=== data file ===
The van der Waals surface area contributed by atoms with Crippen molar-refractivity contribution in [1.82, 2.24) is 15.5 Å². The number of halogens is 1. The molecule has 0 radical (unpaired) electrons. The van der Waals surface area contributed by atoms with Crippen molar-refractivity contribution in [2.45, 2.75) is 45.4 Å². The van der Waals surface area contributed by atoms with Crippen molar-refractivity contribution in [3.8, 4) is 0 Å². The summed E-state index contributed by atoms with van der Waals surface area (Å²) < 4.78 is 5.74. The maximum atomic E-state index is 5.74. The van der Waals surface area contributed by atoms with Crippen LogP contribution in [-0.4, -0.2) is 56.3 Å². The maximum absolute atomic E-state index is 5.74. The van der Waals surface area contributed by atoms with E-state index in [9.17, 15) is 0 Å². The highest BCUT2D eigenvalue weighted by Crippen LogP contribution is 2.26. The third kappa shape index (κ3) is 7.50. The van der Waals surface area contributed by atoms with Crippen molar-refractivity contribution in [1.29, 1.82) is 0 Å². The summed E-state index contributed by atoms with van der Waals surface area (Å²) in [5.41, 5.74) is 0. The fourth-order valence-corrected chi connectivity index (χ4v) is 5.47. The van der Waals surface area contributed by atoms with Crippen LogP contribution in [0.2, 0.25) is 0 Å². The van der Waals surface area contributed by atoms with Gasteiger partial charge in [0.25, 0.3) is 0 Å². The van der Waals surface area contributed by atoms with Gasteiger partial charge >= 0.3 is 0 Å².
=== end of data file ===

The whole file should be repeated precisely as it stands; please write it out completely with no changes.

The van der Waals surface area contributed by atoms with Crippen molar-refractivity contribution in [1.82, 2.24) is 15.5 Å². The number of halogens is 1. The molecule has 0 radical (unpaired) electrons. The van der Waals surface area contributed by atoms with Crippen molar-refractivity contribution in [2.45, 2.75) is 45.4 Å². The van der Waals surface area contributed by atoms with Crippen molar-refractivity contribution in [3.8, 4) is 0 Å². The summed E-state index contributed by atoms with van der Waals surface area (Å²) < 4.78 is 5.74. The maximum atomic E-state index is 5.74. The van der Waals surface area contributed by atoms with Crippen LogP contribution in [-0.4, -0.2) is 56.3 Å². The maximum absolute atomic E-state index is 5.74. The van der Waals surface area contributed by atoms with E-state index in [9.17, 15) is 0 Å². The highest BCUT2D eigenvalue weighted by Crippen LogP contribution is 2.26. The third kappa shape index (κ3) is 7.50. The van der Waals surface area contributed by atoms with Crippen molar-refractivity contribution in [1.29, 1.82) is 0 Å². The summed E-state index contributed by atoms with van der Waals surface area (Å²) in [5.41, 5.74) is 0. The fourth-order valence-corrected chi connectivity index (χ4v) is 5.47. The van der Waals surface area contributed by atoms with Crippen LogP contribution in [0.2, 0.25) is 0 Å². The van der Waals surface area contributed by atoms with Gasteiger partial charge in [0.25, 0.3) is 0 Å². The van der Waals surface area contributed by atoms with Gasteiger partial charge >= 0.3 is 0 Å².